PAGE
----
Ladysmith Secondary School’s nutsamuut syaays welcome figure and the journey surrounding the display will be featured in an upcoming documentary Cedar Is Life.
The documentary is being produced by Harold Joe and Leslie Bland of Orca Cove Media, formerly known as Drama Camp Productions. Orca Cove Media also produced the documentary Tzouhalem, which tells the story of legendary Cowichan Chief Tzouhalem.
Bland said that they found out about the work at Ladysmith Secondary from former LSS student Isaiah Harris while filming Tzouhalem. That led to a connection with LSS teachers Mandy Jones and William Taylor who teach the land and language class at LSS.
Jones, whose traditional name is Yutustanaat, which means “comes with a smile,” says she’s thrilled that the work is being featured in Cedar Is Life.
“It’s really important that we show our culture and our language. To have people like us come in to interview us and put us in a documentary – it feels good. Our main goal is to educate our children here, our staff here, and things like this are going to help us to do more of that. I’m very happy to be part of this,” Yutustanaat said.
She said that the cedar has brought gifts and blessings to LSS, and students receive healing from the cedar simply by being in its presence. She thanked SD68 trustee Bill Robinson, elder Jerry Brown and Joan Brown for their contributions to the work.
Taylor and Yutustanaat have worked together on their shared vision of integrating Coast Salish teachings into the school environment. Portions of the figure were carved in the LSS foyer, and students and staff were involved in cedar weaving work as part of the process.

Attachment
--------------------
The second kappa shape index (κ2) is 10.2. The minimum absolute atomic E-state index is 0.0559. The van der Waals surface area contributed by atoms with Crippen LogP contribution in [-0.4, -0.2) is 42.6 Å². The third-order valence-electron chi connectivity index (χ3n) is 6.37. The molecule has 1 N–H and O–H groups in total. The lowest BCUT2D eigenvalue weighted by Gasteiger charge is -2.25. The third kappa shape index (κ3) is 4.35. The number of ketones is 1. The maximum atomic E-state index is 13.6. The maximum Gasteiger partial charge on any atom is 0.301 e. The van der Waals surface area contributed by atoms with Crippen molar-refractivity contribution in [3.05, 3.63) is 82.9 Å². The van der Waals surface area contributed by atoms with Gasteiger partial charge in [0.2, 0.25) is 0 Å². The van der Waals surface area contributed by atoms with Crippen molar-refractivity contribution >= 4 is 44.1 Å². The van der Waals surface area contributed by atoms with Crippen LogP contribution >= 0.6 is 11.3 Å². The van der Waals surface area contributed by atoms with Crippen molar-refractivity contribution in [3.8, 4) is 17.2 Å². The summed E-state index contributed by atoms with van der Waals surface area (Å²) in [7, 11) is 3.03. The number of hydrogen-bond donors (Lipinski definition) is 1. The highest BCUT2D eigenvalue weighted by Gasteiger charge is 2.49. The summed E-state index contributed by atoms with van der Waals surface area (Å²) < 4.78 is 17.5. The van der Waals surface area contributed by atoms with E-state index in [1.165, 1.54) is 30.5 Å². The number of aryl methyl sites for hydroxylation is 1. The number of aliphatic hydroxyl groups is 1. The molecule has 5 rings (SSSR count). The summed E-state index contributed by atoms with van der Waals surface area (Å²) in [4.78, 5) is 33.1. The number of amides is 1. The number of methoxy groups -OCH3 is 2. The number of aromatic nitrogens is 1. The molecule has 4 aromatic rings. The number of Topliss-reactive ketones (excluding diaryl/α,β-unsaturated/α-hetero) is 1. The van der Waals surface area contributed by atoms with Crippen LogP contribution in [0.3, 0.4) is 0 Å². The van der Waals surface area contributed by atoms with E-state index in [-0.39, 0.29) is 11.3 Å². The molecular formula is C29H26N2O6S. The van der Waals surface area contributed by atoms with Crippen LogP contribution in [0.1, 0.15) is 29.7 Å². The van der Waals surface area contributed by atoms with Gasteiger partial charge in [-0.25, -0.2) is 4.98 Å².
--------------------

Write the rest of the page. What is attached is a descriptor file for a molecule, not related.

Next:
The foyer at LSS features a Salish eagle welcome figure, four house beams that acknowledge LSS as a house of learning, two weaving looms made of cedar and a 12-by-13-foot cedar weave panel – all of which came from one 40-foot cedar log that was donated to LSS for the work.
“It’s a marvellous use of cedar to bring the community together,” Bland said. “It’s a really cool story of how this came to be at this school and the lobby design that was done. We’re very excited to include this story in the film.”
Cedar is Life will film in Tofino, Port Hardy, Alert Bay, parts of the Lower Mainland, Nisga’a territory, Prince Rupert and Haida Gwaii to show the significance of cedar in First Nations along the west coast of British Columbia.
Filming began on June 12. Bland anticipates the film will be completed sometime in 2022 and will do a film festival run in the fall of 2022. The film will then have a theatrical release around February 2023 and be broadcast in March 2023.
Funding for the documentary was provided by Superchannel, Chek TV, the Canada Media Fund and the Rogers Doc Fund.